RR: “Occasionally, exceptional opportunities arise that prompt us to evaluate their potential impact on our brand’s credibility. We undertake new projects—be it in Hollywood or Bollywood costume design or lifestyle interior design—only after thorough scrutiny, ensuring they align with our marketing strategy.”
H!: Would you consider this a natural extension of your design work?
RR: “Design today is about weaving a narrative through aesthetics. As a bespoke brand, we engage in a personal dialogue with each customer to meet their unique expectations—ones they likely won’t find fulfilled elsewhere. We pride ourselves on being a harmonious blend of creative solutions and personalised values, ensuring that what we deliver is not just a product but a piece of individual expression. The true beauty of our craft is rooted in the collaborative spirit of this country’s artisans. Together, we can create anything, from the luxurious interiors of a car to the bespoke furniture of a grand hotel, from the warm ambiance of lifestyle hospitality spaces to corporate partnerships. We can even craft personalised jewellery, complete with one’s initials, in any chosen metal or gemstone. This ability to tailor dreams into tangible forms is what sets our brand apart.”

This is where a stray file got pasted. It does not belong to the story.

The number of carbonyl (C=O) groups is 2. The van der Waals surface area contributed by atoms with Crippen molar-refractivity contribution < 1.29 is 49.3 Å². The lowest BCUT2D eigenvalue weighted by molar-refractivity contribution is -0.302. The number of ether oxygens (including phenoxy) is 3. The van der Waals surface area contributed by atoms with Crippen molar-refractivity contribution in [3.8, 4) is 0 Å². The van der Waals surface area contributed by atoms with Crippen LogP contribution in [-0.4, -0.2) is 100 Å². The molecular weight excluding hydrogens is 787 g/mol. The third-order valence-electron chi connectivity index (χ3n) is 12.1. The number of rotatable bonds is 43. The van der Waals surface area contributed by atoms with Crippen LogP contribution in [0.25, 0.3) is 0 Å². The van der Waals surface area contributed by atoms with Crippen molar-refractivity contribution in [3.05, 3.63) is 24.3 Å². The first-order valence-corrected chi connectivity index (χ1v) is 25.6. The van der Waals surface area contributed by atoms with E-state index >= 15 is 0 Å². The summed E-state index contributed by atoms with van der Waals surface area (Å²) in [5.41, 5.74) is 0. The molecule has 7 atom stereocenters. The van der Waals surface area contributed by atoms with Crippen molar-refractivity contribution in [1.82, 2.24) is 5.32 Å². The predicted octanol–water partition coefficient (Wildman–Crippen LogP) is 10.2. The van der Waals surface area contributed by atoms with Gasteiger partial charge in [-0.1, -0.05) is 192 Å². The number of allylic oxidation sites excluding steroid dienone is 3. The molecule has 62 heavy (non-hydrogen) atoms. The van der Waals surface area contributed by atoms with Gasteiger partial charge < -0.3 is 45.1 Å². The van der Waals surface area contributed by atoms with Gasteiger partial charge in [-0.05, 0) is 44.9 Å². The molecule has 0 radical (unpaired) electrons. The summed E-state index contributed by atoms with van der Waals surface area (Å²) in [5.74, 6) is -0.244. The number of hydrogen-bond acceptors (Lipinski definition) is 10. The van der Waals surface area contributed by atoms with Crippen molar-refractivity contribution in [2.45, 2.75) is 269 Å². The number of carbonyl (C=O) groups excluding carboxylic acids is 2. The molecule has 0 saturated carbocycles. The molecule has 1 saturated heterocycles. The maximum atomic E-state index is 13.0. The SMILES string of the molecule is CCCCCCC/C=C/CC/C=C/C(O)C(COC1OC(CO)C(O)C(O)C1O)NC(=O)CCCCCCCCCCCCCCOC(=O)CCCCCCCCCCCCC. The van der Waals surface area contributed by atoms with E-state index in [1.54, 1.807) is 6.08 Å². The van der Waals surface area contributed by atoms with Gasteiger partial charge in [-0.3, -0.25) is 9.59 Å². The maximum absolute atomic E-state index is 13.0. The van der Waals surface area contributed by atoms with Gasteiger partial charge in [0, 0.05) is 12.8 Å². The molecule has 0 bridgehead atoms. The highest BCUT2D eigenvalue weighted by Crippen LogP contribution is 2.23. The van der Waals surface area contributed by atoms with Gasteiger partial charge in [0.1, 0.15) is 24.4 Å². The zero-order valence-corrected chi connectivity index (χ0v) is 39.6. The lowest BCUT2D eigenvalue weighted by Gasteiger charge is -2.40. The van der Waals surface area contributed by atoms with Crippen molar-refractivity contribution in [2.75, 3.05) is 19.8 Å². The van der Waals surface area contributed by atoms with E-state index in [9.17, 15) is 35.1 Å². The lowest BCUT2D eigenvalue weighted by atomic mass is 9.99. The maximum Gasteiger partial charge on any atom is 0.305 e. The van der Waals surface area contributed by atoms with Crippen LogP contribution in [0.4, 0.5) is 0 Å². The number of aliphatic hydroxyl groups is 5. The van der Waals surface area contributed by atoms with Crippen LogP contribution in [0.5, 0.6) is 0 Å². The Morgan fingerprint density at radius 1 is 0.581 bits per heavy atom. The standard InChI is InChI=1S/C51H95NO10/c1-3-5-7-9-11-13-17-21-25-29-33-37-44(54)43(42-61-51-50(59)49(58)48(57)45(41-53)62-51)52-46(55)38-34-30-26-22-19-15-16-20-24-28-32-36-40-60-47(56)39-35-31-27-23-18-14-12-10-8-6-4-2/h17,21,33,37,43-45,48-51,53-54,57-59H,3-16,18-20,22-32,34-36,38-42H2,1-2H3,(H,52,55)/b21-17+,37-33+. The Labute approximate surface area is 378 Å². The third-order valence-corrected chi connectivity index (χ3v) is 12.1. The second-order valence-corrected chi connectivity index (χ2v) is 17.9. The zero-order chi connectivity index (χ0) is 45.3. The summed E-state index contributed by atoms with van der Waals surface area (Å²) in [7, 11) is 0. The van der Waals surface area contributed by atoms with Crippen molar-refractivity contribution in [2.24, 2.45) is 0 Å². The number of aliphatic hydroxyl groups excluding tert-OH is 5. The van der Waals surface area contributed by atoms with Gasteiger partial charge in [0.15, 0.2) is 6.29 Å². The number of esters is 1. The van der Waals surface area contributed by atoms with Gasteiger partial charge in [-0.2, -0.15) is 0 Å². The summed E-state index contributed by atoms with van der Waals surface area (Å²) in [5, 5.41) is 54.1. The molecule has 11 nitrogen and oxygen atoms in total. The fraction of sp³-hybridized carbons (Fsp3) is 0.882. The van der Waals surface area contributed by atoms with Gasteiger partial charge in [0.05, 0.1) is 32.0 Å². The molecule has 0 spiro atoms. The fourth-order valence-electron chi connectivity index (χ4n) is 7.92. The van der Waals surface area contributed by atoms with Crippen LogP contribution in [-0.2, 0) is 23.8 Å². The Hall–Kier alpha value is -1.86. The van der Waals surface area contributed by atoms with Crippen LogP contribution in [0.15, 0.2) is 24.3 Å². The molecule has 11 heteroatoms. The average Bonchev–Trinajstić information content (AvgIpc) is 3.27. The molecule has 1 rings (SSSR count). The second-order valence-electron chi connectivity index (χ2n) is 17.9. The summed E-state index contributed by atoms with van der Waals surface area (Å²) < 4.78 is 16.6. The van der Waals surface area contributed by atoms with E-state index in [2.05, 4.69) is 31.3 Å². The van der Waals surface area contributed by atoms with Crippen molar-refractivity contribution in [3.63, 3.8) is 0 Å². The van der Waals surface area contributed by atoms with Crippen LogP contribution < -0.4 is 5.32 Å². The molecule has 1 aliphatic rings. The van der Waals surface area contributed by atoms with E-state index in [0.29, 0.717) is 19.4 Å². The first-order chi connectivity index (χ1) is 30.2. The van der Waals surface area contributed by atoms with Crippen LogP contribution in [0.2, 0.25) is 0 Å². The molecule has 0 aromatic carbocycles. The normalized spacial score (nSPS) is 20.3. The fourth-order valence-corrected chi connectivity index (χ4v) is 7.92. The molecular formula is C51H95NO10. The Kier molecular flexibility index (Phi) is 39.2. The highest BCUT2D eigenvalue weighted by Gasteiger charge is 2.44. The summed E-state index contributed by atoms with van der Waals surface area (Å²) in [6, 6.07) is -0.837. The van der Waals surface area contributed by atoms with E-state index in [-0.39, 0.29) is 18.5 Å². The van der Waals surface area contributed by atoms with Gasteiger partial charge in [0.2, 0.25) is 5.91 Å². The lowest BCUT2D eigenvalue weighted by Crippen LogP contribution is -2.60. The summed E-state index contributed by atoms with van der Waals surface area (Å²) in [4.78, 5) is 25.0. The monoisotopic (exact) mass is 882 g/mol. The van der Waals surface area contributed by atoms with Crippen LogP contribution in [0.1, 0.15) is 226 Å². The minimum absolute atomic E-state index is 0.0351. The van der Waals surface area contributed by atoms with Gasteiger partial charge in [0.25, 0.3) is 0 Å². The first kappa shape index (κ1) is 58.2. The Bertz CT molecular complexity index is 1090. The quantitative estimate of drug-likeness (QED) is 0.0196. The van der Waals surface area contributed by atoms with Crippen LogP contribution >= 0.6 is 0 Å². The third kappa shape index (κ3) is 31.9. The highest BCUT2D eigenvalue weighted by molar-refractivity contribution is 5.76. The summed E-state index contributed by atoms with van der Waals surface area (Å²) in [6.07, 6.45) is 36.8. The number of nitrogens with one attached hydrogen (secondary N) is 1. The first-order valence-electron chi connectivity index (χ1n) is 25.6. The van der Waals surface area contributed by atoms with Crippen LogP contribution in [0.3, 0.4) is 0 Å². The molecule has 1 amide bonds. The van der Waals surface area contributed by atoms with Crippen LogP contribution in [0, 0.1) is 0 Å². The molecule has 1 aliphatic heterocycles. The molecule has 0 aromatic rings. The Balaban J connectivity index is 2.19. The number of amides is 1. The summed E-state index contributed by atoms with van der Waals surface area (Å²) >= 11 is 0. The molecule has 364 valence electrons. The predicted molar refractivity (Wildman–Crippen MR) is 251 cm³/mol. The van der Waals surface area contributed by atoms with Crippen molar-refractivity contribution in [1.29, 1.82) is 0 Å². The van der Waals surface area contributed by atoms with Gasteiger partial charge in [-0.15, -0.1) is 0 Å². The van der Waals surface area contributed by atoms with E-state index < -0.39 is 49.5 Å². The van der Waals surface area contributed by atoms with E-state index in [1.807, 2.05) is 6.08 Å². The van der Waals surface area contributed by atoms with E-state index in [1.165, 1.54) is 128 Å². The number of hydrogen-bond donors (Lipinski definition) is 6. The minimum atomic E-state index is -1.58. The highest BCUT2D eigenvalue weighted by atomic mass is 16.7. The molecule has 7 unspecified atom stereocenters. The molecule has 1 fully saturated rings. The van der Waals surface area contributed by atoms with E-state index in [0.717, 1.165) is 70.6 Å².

H!: Tell us about the outfits you designed for soldiers at the Border Security Force (BSF).